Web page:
NASA announced on Thursday the end of the mission of its small helicopter on Mars called Ingenuity after it damaged at least one of its rotor blades during its 72nd and final flight.
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“What Ingenuity has accomplished goes far beyond what we thought possible,” NASA chief Bill Nelson said in a video. The helicopter “paved the way for future flights in our solar system.”
In 2021, Ingenuity became the first powered device to fly on another planet.
On its 72nd flight last week, the helicopter reached a height of 12 meters, but communications abruptly stopped shortly before landing.
It was eventually restored, but a few days later NASA teams discovered damage to a rotor blade.
“We are looking into the possibility that the blade may have hit the ground,” Bill Nelson said.
The helicopter is now “no longer airworthy,” NASA confirmed in a press release, saying the causes of the communications disruption were still being investigated.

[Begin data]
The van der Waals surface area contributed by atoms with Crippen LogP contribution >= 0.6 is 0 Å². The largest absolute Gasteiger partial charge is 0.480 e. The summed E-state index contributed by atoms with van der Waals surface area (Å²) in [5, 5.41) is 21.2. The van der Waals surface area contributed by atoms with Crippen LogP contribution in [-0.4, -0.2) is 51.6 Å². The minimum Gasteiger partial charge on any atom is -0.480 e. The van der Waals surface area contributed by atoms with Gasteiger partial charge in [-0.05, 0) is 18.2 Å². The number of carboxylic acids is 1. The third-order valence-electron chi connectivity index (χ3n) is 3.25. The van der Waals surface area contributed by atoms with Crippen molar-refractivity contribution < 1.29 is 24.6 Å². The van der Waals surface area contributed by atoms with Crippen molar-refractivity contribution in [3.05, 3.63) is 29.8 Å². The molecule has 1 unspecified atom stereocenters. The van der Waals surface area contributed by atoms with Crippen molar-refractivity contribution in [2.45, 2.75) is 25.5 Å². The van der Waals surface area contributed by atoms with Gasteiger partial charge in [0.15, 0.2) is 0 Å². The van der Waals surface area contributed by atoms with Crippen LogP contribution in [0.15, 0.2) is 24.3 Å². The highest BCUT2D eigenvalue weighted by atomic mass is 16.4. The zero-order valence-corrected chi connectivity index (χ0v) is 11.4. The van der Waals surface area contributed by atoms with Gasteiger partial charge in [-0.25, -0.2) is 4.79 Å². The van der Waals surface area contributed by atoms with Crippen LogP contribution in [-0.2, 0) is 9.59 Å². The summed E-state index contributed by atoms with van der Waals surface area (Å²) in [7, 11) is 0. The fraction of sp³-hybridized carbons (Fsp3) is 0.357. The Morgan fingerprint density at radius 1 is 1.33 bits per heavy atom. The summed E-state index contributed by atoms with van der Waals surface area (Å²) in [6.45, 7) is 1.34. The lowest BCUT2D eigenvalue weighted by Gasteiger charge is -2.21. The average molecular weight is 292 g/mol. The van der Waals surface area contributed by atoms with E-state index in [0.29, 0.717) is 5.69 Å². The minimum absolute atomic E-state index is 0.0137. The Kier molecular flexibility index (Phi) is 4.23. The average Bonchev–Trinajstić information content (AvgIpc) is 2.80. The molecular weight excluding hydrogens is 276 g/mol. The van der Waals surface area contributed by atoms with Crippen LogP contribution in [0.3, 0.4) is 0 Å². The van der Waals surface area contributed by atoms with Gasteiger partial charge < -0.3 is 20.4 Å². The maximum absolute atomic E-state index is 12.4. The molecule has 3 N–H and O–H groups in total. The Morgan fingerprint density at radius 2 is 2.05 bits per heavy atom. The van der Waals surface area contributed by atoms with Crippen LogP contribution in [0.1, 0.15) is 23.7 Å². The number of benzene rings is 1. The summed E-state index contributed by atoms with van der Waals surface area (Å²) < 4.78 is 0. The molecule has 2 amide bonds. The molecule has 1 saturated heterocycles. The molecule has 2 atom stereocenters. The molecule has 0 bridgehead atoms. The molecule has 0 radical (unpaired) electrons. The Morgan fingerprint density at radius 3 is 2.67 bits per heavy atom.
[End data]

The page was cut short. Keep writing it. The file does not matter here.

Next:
Ingenuity was originally intended for only five launches, but the mission exceeded all expectations.
In total, the helicopter covered around 17 kilometers and reached a height of 24 meters.
He arrived on Mars with the Perseverance rover, whose mission is to find traces of ancient microbial life on Mars.
This allowed him to take on the role of an aerial reconnaissance officer to help his wheeled companion.
Its longevity is remarkable, especially considering that it has had to endure freezing nights on Mars and warms itself thanks to solar panels that charge its batteries during the day.